Hydromea, a Swiss-based autonomous underwater robotics company, has partnered with Unplugged, a Norwegian leader in inductive charging and data transfer technology, to develop a resident underwater drone system for the continuous inspection and monitoring of underwater assets.
The partnership received EUR 2M in grant funding from their respective national organizations and the project will take 30 months to complete.
The partners will develop a robust, resident drone solution with the initial focus on the aquaculture industry. The system will be designed to remain underwater for months at a time and perform daily data sweeps, providing farmers with up-to-date comprehensive condition monitoring of its operations remotely.
Igor Martin, the CEO of Hydromea, said: “With the ongoing move to automation of offshore energy operations and projected double-digit annual growth rate of the blue ocean economy in the offshore renewables, aquaculture and kelp farming market sectors, the demand for condition monitoring of the underwater assets will explode over the next decade. Building a digital twin of an asset underwater is currently close to impossible. The incumbent technologies are largely developed around defense and offshore oil & gas sectors that can afford the size and cost of complex systems. However, the economics of the upcoming emerging sectors are such that they require robust, lower-cost, and miniaturized continuous monitoring solutions. We are excited to help address this by combining our expertise in portable robotics and underwater communication technology with Unplugged unrivaled expertise in underwater induction technology.”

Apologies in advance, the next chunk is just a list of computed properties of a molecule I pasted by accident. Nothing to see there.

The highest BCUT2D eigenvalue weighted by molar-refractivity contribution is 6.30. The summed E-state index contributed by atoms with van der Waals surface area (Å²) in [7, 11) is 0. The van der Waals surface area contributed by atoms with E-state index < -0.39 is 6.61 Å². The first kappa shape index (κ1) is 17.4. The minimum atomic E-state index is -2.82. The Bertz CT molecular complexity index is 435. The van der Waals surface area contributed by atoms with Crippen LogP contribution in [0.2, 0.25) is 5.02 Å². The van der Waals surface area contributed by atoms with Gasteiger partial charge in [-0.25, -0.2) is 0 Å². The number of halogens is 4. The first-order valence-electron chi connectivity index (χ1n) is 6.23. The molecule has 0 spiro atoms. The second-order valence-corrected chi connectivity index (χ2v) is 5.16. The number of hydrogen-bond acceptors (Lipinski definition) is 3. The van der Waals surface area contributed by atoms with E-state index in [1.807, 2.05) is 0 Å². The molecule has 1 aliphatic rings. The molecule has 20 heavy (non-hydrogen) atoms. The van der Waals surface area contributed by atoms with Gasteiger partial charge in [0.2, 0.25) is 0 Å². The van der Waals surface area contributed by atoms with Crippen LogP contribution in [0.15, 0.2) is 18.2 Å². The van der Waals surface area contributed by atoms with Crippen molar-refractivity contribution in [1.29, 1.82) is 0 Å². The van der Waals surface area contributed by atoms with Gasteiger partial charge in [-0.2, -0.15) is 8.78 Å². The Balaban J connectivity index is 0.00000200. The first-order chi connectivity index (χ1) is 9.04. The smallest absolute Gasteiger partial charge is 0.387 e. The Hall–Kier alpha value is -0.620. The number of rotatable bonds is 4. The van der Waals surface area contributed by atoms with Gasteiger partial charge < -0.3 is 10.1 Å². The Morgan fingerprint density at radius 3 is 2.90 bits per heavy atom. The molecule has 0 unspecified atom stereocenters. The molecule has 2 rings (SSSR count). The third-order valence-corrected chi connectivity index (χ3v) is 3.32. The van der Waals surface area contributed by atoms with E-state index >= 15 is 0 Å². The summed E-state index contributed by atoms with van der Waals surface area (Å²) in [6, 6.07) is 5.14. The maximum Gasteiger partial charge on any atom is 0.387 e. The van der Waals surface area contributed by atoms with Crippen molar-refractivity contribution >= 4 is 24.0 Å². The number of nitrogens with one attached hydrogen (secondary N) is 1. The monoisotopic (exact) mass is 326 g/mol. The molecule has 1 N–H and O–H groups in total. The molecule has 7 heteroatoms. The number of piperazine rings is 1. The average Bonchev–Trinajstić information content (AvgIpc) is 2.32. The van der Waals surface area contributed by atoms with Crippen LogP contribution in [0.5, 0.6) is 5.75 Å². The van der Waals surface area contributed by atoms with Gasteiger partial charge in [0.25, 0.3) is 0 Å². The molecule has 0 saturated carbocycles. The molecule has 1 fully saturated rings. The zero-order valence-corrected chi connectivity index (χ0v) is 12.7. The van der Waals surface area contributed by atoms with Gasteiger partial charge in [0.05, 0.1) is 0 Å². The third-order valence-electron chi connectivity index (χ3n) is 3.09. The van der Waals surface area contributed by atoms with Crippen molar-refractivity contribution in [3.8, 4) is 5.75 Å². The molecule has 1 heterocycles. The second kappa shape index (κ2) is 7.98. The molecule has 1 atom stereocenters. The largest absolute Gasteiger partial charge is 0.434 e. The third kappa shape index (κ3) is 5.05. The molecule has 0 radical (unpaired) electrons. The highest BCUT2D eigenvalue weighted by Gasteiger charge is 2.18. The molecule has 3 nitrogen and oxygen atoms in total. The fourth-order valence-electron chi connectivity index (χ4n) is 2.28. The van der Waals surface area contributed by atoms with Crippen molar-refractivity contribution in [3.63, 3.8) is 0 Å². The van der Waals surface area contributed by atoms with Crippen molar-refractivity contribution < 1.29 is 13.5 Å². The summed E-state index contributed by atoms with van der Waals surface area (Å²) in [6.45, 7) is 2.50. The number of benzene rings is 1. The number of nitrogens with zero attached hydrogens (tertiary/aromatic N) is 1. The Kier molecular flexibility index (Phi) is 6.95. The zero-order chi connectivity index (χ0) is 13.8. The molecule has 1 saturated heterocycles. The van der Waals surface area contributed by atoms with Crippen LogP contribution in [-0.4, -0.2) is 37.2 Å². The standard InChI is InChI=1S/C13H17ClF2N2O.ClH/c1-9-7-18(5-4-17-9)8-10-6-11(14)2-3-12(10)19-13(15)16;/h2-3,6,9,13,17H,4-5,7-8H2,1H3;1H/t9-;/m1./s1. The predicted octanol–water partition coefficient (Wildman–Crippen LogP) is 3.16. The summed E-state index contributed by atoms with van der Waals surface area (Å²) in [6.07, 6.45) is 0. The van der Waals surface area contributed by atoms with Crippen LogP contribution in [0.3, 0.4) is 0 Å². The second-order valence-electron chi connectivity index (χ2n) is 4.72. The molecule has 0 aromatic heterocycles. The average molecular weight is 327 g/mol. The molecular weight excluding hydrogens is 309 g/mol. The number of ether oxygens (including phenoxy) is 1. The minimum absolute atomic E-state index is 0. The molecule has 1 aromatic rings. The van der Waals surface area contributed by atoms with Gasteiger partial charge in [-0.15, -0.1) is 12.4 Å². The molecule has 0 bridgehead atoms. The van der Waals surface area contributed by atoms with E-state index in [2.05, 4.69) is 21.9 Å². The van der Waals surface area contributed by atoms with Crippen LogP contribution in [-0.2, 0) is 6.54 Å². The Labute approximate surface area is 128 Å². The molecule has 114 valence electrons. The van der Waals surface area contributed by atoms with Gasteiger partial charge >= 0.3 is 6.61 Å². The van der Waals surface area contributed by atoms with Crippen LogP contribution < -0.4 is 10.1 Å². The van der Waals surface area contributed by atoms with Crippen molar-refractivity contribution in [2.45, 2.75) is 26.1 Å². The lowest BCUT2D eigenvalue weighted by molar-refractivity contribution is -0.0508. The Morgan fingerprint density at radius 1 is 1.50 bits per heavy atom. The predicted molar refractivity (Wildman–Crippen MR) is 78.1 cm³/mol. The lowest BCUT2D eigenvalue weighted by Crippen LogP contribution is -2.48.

Thomas Meyer, the COO of Unplugged, added: “We are already a leading induction supplier with large AUV (autonomous underwater vehicle) players. Through this partnership with Hydromea, we will be addressing the emerging demand for low-footprint drone platforms to provide low-power underwater residency. Such a platform will enable the harvesting and transfer of data, establishing collaborative communication links between sensors, infrastructure, and larger vehicles. All this in a continuous remote operation without the need to engage a surface vessel. This shall open up new ways to think about asset condition monitoring and a giant step towards a digital twin capability underwater.”